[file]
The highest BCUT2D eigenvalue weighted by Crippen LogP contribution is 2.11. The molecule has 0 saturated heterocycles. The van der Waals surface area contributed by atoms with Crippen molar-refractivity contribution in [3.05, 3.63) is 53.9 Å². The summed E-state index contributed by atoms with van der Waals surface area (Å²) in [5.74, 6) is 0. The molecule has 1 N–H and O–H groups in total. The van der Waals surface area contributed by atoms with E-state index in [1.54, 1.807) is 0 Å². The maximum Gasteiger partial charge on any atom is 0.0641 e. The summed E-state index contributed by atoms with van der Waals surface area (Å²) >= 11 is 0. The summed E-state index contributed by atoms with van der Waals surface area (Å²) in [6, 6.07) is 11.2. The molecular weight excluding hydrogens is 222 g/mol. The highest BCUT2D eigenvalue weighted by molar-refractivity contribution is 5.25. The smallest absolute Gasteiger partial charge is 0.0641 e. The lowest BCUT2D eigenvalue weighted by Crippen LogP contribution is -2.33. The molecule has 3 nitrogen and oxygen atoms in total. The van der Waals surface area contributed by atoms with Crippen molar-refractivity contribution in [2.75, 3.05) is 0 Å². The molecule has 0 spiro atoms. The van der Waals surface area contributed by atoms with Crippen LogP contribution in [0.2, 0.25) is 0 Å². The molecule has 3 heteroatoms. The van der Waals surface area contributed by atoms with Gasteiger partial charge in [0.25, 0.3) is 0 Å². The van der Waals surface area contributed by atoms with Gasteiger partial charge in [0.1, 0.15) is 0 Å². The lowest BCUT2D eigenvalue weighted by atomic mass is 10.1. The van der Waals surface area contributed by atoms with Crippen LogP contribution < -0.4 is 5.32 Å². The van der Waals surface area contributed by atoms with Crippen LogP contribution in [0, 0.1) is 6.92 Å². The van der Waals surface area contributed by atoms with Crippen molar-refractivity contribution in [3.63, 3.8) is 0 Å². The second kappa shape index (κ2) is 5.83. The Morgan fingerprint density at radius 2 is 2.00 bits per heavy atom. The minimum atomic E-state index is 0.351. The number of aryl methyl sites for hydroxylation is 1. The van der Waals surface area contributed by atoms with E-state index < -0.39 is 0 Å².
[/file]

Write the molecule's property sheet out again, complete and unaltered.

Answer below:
The highest BCUT2D eigenvalue weighted by Crippen LogP contribution is 2.11. The molecule has 0 saturated heterocycles. The van der Waals surface area contributed by atoms with Crippen molar-refractivity contribution in [3.05, 3.63) is 53.9 Å². The summed E-state index contributed by atoms with van der Waals surface area (Å²) in [5.74, 6) is 0. The molecule has 1 N–H and O–H groups in total. The van der Waals surface area contributed by atoms with E-state index in [1.54, 1.807) is 0 Å². The maximum Gasteiger partial charge on any atom is 0.0641 e. The summed E-state index contributed by atoms with van der Waals surface area (Å²) >= 11 is 0. The summed E-state index contributed by atoms with van der Waals surface area (Å²) in [6, 6.07) is 11.2. The molecular weight excluding hydrogens is 222 g/mol. The highest BCUT2D eigenvalue weighted by molar-refractivity contribution is 5.25. The smallest absolute Gasteiger partial charge is 0.0641 e. The lowest BCUT2D eigenvalue weighted by Crippen LogP contribution is -2.33. The molecule has 3 nitrogen and oxygen atoms in total. The van der Waals surface area contributed by atoms with Crippen molar-refractivity contribution in [2.75, 3.05) is 0 Å². The molecule has 0 spiro atoms. The van der Waals surface area contributed by atoms with Crippen LogP contribution in [0.2, 0.25) is 0 Å². The molecule has 3 heteroatoms. The van der Waals surface area contributed by atoms with Gasteiger partial charge in [0.25, 0.3) is 0 Å². The van der Waals surface area contributed by atoms with Gasteiger partial charge in [0.1, 0.15) is 0 Å². The lowest BCUT2D eigenvalue weighted by atomic mass is 10.1. The van der Waals surface area contributed by atoms with Crippen LogP contribution < -0.4 is 5.32 Å². The van der Waals surface area contributed by atoms with Crippen LogP contribution in [0, 0.1) is 6.92 Å². The van der Waals surface area contributed by atoms with Crippen molar-refractivity contribution in [3.63, 3.8) is 0 Å². The second kappa shape index (κ2) is 5.83. The Morgan fingerprint density at radius 2 is 2.00 bits per heavy atom. The minimum atomic E-state index is 0.351. The number of aryl methyl sites for hydroxylation is 1. The van der Waals surface area contributed by atoms with E-state index < -0.39 is 0 Å².